Terre Haute

The river had rose overnight. It crested just below the bridges on Highway 41. There was no one out fishing on that day. No boats going up and down the waterway. Just brown murky water seeping into the lands where the pines and the oaks stood.

Semis heading north and south drove over the river. Their mud flaps soaked and windshield wipers keeping tempo with the songs on the radio. And, to the east, the sun rising as the rain continued coming down. There was no end of it in sight. Storms came in from Illinois and Iowa. They were driving against it.

A group of them clustered together on the road. They traveled in a pack like wolves or mad dogs. Five truckers heading to Chicago to drop loads from Terre Haute. All of em driven by men who only knew one thing; drive fast and don’t get caught. This was difficult to do in the storm. But, they made a go at it. They most certainly did.

One of the drivers picked up a young girl heading to the big city. She couldn’t have been more than eighteen. While another picked up an old man who’d seen his share of the road. He’d been all over this nation. Going from town to town. The skinny old man slept most of the way. The driver knew he’d paid his dues.

But, the young girl chirped like a bird all the way. The driver wanted to just let her out in the middle of nowhere, but she kept him awake. And, she was easy on the eyes, he thought. All she did was talk about Chicago, how she’d never look back, counted money in her purse, and smacked on gum. He promised her a ride, and she promised to keep him awake. They worked out a deal.

The old man woke up around Whiting. He had seen this area before. Knew Whiting, Hammond, Highland,Gary. Knew the whole corner of the state. Remembered as a kid driving through in a ’82 Chevy pickup truck he’d stolen from his father. Stayed in Chi-town for a week before the family realized he was missing. He had no money. Never had any money. Had to call his pop to wire him some for gas to get back home. Needless to say dad was quite surprised. The old man laughed at his memories. It’s been a strange life, he said to the trucker. It’s been strange.

The trucks decided to pull in at this truck stop over by Canaryville on the far southside. The rain still poured. I’m gonna let you out here honey, the trucker said to the girl. You can catch another ride into the city. Been good having you along, he extended his hand. Yeah, she said. And she ran into the truck stop diner where she saw the old man sitting alone.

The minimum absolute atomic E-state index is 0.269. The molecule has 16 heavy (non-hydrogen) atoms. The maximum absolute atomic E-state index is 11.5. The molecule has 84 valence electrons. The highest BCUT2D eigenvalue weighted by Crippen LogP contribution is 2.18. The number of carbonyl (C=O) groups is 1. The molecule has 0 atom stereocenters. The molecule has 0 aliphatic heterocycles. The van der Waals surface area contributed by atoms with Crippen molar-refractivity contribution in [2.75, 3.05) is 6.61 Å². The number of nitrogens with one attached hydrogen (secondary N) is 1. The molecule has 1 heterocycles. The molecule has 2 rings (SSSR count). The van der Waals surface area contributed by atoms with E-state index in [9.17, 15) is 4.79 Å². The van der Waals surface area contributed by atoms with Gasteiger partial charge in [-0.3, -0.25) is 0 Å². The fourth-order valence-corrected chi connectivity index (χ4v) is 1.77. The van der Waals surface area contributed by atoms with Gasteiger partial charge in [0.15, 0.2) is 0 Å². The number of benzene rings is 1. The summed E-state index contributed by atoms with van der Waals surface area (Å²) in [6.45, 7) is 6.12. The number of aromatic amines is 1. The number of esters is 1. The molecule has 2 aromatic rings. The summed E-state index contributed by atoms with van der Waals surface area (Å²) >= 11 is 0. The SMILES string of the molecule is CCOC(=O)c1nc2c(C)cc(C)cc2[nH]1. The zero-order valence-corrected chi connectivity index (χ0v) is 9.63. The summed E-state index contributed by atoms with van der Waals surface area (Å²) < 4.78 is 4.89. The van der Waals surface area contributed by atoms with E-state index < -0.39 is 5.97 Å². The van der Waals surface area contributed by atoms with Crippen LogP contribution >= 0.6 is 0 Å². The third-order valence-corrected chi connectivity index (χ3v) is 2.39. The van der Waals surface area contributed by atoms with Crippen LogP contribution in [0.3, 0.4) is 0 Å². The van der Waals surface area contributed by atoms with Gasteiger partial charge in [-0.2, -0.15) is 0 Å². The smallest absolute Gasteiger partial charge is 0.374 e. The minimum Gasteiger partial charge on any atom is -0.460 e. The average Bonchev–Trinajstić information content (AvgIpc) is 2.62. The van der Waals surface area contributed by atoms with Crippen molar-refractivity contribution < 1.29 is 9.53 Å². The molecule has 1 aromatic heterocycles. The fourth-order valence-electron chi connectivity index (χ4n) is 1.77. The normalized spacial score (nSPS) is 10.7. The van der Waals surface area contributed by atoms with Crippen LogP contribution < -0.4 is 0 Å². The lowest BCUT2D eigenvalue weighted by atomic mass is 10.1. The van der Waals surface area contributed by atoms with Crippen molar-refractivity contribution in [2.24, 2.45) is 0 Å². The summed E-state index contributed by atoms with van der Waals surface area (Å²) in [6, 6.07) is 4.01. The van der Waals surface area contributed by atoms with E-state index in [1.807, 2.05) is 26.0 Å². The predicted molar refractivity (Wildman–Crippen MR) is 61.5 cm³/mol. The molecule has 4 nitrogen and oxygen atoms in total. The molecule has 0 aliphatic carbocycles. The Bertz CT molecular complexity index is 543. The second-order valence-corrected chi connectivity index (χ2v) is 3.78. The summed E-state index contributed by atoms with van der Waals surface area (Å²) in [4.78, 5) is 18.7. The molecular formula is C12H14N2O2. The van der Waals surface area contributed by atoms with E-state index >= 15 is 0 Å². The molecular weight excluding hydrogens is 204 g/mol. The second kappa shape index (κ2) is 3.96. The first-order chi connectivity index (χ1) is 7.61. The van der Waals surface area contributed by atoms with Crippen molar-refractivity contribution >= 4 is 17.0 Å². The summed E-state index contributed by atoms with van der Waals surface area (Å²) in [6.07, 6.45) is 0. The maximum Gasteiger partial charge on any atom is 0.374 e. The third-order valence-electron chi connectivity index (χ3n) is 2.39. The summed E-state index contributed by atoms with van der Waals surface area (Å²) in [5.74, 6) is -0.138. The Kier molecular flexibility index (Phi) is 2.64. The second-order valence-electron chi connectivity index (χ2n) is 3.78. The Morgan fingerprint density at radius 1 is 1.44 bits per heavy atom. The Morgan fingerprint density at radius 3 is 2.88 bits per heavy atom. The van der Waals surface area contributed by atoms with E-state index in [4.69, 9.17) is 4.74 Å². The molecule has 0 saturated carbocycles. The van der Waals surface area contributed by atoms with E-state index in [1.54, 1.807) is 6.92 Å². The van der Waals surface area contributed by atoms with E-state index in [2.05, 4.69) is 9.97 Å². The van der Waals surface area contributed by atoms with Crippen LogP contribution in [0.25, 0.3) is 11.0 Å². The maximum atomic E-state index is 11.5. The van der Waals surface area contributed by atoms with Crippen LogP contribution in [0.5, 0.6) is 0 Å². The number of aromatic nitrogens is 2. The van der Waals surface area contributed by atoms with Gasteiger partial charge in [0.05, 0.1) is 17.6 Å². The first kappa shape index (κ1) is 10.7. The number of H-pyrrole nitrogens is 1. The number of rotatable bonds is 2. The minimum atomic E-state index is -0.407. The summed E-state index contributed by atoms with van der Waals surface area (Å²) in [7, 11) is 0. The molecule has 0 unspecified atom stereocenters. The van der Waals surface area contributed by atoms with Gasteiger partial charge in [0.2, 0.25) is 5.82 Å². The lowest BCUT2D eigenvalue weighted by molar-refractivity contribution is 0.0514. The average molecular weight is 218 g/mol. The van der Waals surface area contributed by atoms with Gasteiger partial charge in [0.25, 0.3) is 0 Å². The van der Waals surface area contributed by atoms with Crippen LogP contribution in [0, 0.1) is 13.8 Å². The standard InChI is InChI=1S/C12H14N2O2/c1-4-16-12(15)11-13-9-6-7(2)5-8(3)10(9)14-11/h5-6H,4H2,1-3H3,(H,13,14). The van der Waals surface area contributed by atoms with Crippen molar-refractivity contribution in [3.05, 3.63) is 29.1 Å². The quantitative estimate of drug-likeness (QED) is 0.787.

This seat taken? she asked. The old man lit up a smoke and offered her one. She took it, lit it, and coughed.

You want some coffee? he asked her. On me, he said. She nodded yes.Where you from? She told him Terre Haute. Nice town. Why would you wanna leave that place? They both paused and laughed. She began to cry. Never been away from home huh? the old man swigged his coffee. She shook her head. I see. Well, stick with me kid. Stick with me.

The sun was fully awake. Trucks came and went. The two sat in the diner. They were both scared. She was afraid of him and he was afraid of her. He reminded her of her father. She reminded him of an old girlfriend years ago. They both kept quiet. Silence was comforting.

They got a ride into the city. Let em out downtown. Across the street from the Picasso piece. The rain came again. And they said goodbye. They didn’t even know the other’s name. They just knew about Terre Haute.

Published by:

dmseay

The writing is based on my surroundings and what I've been surrounded by. This language is coarse and politically incorrect; which I make no apologies for. These characters are not nice and to use any other dialogue would be disingenuine. That being said, I choose to roll the dice. dm seay

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